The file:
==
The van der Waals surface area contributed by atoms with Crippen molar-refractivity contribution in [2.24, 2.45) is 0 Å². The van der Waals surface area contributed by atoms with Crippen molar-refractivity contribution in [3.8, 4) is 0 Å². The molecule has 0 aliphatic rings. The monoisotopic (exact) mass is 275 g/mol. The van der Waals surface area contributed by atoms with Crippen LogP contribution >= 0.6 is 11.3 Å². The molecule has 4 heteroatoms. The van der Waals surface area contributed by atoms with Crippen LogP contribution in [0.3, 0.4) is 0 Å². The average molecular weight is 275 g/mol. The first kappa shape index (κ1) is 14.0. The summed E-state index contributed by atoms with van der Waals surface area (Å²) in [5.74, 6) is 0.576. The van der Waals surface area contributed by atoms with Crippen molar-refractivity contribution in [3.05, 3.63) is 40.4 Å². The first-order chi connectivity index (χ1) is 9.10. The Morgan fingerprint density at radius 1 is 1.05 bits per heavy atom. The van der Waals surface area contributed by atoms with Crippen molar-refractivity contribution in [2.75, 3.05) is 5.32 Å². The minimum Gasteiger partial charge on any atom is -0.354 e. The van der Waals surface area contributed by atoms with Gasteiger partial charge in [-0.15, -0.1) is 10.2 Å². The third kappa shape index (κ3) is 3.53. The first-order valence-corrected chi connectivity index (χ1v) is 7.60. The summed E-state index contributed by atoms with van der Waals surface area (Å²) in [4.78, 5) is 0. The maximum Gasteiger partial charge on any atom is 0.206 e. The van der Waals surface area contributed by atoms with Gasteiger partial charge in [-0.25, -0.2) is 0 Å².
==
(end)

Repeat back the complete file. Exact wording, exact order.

The van der Waals surface area contributed by atoms with Crippen molar-refractivity contribution in [2.24, 2.45) is 0 Å². The van der Waals surface area contributed by atoms with Crippen molar-refractivity contribution in [3.8, 4) is 0 Å². The molecule has 0 aliphatic rings. The monoisotopic (exact) mass is 275 g/mol. The van der Waals surface area contributed by atoms with Crippen LogP contribution >= 0.6 is 11.3 Å². The molecule has 4 heteroatoms. The van der Waals surface area contributed by atoms with Crippen LogP contribution in [0.3, 0.4) is 0 Å². The average molecular weight is 275 g/mol. The first kappa shape index (κ1) is 14.0. The summed E-state index contributed by atoms with van der Waals surface area (Å²) in [5.74, 6) is 0.576. The van der Waals surface area contributed by atoms with Crippen molar-refractivity contribution in [3.05, 3.63) is 40.4 Å². The first-order chi connectivity index (χ1) is 9.10. The Morgan fingerprint density at radius 1 is 1.05 bits per heavy atom. The van der Waals surface area contributed by atoms with Crippen molar-refractivity contribution in [2.75, 3.05) is 5.32 Å². The minimum Gasteiger partial charge on any atom is -0.354 e. The van der Waals surface area contributed by atoms with Gasteiger partial charge in [-0.15, -0.1) is 10.2 Å². The third kappa shape index (κ3) is 3.53. The first-order valence-corrected chi connectivity index (χ1v) is 7.60. The summed E-state index contributed by atoms with van der Waals surface area (Å²) in [4.78, 5) is 0. The maximum Gasteiger partial charge on any atom is 0.206 e. The van der Waals surface area contributed by atoms with Gasteiger partial charge in [-0.25, -0.2) is 0 Å².